We obtained several Escovopsioides isolates from fungus gardens of different associated attine ant genera (Atta, Acromyrmex, Trachymyrmex and Apterostigma) and posed the following questions: (i) given that Escovopsioides was described from fungus gardens of Acromyrmex spp., do isolates of this fungus found on colonies of other genera of attine ants form a monophyletic clade?, (ii) are Escovopsioides from different associated attine ant species antagonists of the L. gongylophorus and the fungus gardens?, and (iii) is Escovopsioides capable to overcome the protective roles of the ant workers? We show that Escovopsioides associated with a wide range of ant species from various geographical areas belong to the same species (E. nivea). Our results also support previous findings [16] of the antagonism of this fungus towards the mutualistic cultivar of leafcutter ants.

Results

Escovopsioides phylogeny

Our analysis resolved a single, well-supported monophyletic clade of Escovopsiodes, with one isolate falling just outside of this clade, namely isolate Escovopsioides sp. LESF 602 (Fig. 1). We observed low genetic diversity in the main clade, comprising isolates associated with the higher-attine ant genera Atta, Acromyrmex and Trachymyrmex along with the type species, E. nivea CBS 135749T. A low intraspecific variation (99.1 to 100% similarity) among Escovopsioides isolates of higher-attines was observed in the tef1 marker. Interesting to note, the genetic similarity in the tef1 gene was observed for isolates from distant geographic regions, since Escovopsioides isolates obtained from colonies separated by large distances were similar, such as Rio Grande do Sul and Bahia states (Fig. 1). The low intraspecific variation was also observed in the ITS region (99.4 to 100% of similarity). The LSU sequences were identical among 20 out of 21 sequences. On the other hand, Escovopsioides sp. LESF 602 obtained from fungus gardens of Apterostigma megacephala presented similarity between 90 to 91% in relation to the other isolates considering the marker tef1; 91% to 92% for ITS and 98% of similarity for LSU. This isolate stands out in the phylogeny as a separate branch and indicates a not yet described phylogenetic species (Fig. 1).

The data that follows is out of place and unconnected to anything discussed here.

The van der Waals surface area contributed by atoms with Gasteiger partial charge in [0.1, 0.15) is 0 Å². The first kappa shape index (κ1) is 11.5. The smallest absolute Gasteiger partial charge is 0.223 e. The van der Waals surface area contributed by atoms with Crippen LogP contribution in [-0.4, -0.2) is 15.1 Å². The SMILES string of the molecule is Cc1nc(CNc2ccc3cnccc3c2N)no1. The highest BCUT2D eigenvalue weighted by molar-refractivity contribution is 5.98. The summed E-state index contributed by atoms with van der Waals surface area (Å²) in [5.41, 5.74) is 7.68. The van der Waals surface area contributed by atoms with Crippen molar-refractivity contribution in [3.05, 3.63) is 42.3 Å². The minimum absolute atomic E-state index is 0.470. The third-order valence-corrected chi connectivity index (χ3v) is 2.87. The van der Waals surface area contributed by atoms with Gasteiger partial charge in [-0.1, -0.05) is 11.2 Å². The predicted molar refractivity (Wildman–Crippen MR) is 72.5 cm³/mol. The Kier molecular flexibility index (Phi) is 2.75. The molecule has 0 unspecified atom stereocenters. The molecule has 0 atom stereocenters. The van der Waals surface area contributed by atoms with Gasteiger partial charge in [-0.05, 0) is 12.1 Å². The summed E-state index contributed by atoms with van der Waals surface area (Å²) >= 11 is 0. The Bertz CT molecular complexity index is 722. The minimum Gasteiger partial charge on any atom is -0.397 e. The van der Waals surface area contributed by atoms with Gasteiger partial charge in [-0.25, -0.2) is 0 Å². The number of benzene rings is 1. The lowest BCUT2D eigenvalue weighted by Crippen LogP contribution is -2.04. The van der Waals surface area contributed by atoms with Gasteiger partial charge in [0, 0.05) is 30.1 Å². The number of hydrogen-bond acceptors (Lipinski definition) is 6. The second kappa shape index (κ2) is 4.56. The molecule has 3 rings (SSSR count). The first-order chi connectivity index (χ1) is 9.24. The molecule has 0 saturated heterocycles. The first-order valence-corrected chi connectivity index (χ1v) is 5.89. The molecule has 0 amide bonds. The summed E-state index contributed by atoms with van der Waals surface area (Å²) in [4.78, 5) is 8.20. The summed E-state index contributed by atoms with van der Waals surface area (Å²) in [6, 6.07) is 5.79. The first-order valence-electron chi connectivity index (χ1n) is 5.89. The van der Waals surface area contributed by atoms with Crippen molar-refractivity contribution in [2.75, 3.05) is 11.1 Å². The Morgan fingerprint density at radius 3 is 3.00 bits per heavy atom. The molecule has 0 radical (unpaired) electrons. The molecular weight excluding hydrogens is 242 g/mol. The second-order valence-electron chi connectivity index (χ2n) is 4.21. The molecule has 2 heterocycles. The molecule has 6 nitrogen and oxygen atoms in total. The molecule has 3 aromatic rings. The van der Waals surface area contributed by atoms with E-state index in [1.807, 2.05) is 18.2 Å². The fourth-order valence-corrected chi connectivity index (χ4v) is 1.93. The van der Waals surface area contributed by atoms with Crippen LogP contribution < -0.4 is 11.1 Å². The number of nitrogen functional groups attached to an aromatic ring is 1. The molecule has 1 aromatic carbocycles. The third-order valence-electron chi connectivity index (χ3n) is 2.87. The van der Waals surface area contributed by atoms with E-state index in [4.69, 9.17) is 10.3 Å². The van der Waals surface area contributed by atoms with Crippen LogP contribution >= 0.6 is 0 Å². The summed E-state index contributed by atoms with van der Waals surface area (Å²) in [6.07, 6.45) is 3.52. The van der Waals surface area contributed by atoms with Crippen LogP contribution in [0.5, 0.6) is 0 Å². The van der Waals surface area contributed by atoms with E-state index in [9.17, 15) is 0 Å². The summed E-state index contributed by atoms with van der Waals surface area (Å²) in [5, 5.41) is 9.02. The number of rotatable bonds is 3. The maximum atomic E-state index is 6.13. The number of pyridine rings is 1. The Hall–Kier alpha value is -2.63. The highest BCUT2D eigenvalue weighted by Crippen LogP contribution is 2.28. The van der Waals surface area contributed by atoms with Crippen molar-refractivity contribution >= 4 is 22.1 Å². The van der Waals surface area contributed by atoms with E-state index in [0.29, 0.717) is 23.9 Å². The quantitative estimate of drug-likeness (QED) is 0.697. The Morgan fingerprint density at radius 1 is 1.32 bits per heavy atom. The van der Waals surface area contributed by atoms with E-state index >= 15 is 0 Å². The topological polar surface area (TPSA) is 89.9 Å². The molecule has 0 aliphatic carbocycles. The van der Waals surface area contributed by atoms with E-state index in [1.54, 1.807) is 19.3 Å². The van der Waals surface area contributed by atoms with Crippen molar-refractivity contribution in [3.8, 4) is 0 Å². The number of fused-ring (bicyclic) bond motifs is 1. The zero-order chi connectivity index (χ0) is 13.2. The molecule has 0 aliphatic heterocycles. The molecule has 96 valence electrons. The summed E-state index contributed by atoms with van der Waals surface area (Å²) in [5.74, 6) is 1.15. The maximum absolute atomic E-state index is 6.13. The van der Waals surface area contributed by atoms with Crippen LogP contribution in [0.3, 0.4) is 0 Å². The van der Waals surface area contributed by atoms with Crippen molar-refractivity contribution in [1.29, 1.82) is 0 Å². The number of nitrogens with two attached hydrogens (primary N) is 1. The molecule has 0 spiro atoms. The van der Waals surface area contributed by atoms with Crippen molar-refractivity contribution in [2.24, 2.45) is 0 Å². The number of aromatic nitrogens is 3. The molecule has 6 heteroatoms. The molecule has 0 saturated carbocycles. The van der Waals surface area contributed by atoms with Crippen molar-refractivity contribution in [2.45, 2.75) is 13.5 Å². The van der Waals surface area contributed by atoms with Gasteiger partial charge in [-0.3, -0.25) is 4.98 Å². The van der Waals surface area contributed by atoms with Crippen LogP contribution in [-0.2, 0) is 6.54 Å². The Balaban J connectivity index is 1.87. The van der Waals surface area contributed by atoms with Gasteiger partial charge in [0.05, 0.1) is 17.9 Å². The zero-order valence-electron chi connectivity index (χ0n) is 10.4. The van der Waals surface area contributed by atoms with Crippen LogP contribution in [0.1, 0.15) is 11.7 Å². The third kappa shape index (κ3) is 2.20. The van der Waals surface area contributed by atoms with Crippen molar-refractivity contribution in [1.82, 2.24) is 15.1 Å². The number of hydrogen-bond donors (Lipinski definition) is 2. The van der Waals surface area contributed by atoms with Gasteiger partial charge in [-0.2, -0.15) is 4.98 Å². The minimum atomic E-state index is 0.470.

Fig. 1
Fig. 1

Phylogeny of Escovopsioides isolates obtained from fungus-growing ants. The tree was reconstructed under Bayesian Inference (BI) using concatenated sequences of tef1 and LSU genes as well as ITS. Sequences of type strains of Escovopsis spp. (represented by T) and additional hypocrealean fungi (outgroup) were retrieved from GenBank (Additional file 1: Table S1). Values on branches are posterior probabilities. The entire alignment is composed of 2112 bp in length. The substituion models GTR + G for tef1 and GTR + I + G for ITS and LSU were used in the BI analysis. Escovopsioides species are indicated by LESF Ids and associated ant species are indicated in parentheses. All other sequences are followed by the culture collection accessions

Dual-culture bioassays

A total of 12 out of 14 evaluated fungi (13 Escovopsioides and 1 Escovopsis) significantly inhibited the mycelial growth of L. gongylophorus FF2006 after 10 days (two-way mixed ANOVA, P < 0.009, Table 1). Except for E. nivea LESF 596 and Escovopsioides sp. LESF 602, the remaining Escovopsioides isolates inhibited the growth of this fungus between the 3rd and 7th days of experiment (Bonferroni test, P < 0.01). Inhibition of the mutualistic fungus by isolates LESF 596 and LESF 602 was only observed between the 7th and 10th day (Bonferroni test, P < 0.01, Table 1). On the other hand, significant inhibition of mycelial growth of L. gongylophorus by Escovopsis was observed on the 2nd day of the experiment (Bonferroni test, P < 0.01, Table 1). All Escovopsioides isolates began to significantly inhibit L. gongylophorus when contact between colonies of the two fungi occurred, when the mutualistic fungus generally acquired a brown coloration.
Table 1

Mycelial growth (mean areas ± standard errors, in cm2) and interval of inhibition of Leucoagaricus gongylophorus, the fungus cultivated by the leafcutter ant Atta sexdens rubropilosa. T: type species of Escovopsioides nivea

Isolate ID

Fungi

CGd10

FGd10

Int-In

F value

P value

LESF 19

Escovopsis sp.

8.97 ± 0.07

3.43 ± 0.07

0–2

320.43

< 0.001

LESF 601

Escovopsioides nivea

8.97 ± 0.07

4.36 ± 0.12

3–5

127.26

< 0.001

LESF 590

Escovopsioides nivea

9.10 ± 0.13

5.20 ± 0.10

3–5

103.81

< 0.001

CBS 135749T

Escovopsioides nivea

8.09 ± 0.13

4.37 ± 0.09

3–5

59.02

< 0.001

LESF 594

Escovopsioides nivea

9.10 ± 0.13

5.46 ± 0.12

3–5

48.56

< 0.001

LESF 595

Escovopsioides nivea

8.51 ± 0.16

4.51 ± 0.12

3–5

44.10

< 0.001

LESF 510

Escovopsioides nivea

8.20 ± 0.12

4.18 ± 0.07